This is good practice. It is good practice because if you can learn to read an author’s novel the way that author consciously views reading in general, and if you can learn to evaluate that novel the way they themselves would evaluate fiction in general and therefore even their own work were it not written by them (though some authors aren’t afraid to admit the value of their own writing: Donald Barthelme would sometimes include a collection of his own stories on course reading lists for his fiction courses) then you can learn to read, interpret, and evaluate novels that the author(s) in question have (both) read. In addition to getting from the book what you did by reading it the way you do, by stepping outside of that for a moment and adopting the perspectives of other reader(s) (we’ll say they are Gass and Gardner) you can get a sense of why, for example, readers like William Gass (and Mary McCarthy but for different reasons I’m sure) would be so proud and feel so tiumphant yo be on a judge panel awarding William Gaddis the National Book Award (04-21-1976) for his novel J R (1975) (or “Junior,” which was Mary McCarthy’s nickname for the novel); and also why John Gardner might have written the review that he did write (06-10-1976 in the New York Review of Books) on J R, which resulted in him finding the novel to be morally bankrupt, emotionally uncontrolled, and unentertaining. That last charge I listed was one of Gardner’s first in his review, and it struck me as alien to my own experience. J R is genuinely, honestly, one of the only books I have ever described as hilarious to the point of laugh-out-loud funny, and its characters richly detailed despite all of their presence being in the form of dialogue, and above all else the relationships between those characters (especially that between J R and Edward Bast, which itself is my favorite in all of literature, as well as a number of others) which Gaddis does such a superb job of arranging.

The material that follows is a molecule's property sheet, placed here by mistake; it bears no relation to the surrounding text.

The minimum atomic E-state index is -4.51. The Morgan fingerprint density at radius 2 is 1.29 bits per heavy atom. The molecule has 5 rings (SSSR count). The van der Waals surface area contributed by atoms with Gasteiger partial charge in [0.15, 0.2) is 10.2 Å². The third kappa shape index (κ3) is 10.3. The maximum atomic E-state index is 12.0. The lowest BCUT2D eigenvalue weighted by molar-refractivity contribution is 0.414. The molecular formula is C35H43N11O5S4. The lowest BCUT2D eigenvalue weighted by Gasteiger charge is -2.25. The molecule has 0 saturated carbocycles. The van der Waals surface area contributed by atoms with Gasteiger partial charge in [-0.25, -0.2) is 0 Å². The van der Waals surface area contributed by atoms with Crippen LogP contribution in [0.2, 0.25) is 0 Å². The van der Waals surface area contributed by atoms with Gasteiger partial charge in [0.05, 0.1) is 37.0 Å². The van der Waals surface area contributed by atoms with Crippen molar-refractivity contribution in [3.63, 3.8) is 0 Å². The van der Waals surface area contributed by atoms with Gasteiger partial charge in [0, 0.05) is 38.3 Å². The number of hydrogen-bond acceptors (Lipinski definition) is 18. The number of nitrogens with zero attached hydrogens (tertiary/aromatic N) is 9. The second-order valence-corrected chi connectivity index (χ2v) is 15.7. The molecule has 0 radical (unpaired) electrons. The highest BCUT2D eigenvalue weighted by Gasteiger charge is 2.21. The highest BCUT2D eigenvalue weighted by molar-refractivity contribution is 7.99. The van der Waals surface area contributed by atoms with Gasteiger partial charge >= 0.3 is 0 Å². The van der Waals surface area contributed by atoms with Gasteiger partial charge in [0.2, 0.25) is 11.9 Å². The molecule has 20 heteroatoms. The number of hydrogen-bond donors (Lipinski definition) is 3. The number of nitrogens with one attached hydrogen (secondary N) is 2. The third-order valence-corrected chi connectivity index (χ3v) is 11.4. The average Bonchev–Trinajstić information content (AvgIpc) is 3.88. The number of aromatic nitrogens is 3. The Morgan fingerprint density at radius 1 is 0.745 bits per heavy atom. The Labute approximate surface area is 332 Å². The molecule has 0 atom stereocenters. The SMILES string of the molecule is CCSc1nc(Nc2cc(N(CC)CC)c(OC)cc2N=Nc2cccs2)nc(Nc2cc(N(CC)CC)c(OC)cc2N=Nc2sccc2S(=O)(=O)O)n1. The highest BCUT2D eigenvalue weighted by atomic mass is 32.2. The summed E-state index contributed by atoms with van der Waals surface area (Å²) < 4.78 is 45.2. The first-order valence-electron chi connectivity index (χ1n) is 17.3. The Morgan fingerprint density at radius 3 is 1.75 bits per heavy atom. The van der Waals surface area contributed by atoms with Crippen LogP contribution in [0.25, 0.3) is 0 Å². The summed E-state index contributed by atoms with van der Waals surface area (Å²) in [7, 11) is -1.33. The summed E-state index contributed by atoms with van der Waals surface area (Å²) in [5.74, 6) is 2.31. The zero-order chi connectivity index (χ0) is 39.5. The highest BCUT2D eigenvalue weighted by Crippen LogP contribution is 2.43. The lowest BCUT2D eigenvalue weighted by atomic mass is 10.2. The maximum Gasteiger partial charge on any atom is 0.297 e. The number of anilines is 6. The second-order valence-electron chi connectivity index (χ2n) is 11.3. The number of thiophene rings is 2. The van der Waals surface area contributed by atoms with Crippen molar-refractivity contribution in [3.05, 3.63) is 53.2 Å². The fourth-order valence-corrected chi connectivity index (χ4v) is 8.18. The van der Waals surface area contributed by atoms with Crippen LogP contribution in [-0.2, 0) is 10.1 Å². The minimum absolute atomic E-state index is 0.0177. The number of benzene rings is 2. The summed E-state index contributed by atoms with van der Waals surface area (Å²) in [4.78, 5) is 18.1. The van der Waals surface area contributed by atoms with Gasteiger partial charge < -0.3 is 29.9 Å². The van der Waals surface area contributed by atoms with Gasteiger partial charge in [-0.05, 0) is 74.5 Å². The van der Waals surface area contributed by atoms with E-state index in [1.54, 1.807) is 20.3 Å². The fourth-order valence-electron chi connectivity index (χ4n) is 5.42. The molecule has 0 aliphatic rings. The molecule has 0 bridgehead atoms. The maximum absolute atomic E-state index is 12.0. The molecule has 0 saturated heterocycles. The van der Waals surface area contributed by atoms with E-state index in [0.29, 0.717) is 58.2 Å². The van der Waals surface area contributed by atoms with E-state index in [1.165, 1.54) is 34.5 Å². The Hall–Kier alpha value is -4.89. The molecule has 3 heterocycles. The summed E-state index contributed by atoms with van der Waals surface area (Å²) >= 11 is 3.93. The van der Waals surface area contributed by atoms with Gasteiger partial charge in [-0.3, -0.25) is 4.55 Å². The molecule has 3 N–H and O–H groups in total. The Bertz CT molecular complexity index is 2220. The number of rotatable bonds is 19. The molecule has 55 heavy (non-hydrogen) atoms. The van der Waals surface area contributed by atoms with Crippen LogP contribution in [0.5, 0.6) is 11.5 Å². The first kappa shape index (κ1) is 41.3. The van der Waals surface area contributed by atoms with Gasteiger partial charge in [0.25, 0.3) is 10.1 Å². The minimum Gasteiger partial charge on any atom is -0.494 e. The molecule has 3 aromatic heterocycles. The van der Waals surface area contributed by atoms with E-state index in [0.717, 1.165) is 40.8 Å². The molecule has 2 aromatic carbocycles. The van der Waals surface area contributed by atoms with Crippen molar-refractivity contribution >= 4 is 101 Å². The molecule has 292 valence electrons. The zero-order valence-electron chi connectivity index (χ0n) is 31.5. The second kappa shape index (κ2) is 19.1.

William Gass on the other hand was, as I said, far more appreciative of J R than was Gardner. While introducing Gaddis as a speaker (10-27-1994), Gass said that “J R takes time, J R takes patience, J R takes work, J R takes faith,” and Gass said that “unlike other faiths, it does not put off salvation until some weekend after all who have lived are dead and only their bones dance. It is immediately and continuously rewarding.” Once again, I am personally aligned with Gass. But if one is to find themselves solely aligned with Gass and dismisses Gardner’s stance on the matter, one loses perspective.

There doesn’t seem to be any evidence available, but you can bet, having been a human being from time to time, that Gass and Gardner likely discussed Stanley Elkin’s novels. And what was Stanley Elkin’s approach? He seemed interested in beginning funny, and ending tragically, and getting you from one to the other without you having noticed the stages of transition. Which reader is this likely to speak more to? Gass or Gardner? My whole point is that not being either, and standing outside yourself enough to see only Gass’ and Gardner’s views, it’s easy to see how it could go one way or the other. And the fact that Elkin could stand outside himself enough to see the importance in inspiring Gardner to seek out Gass directly I think speaks to my point.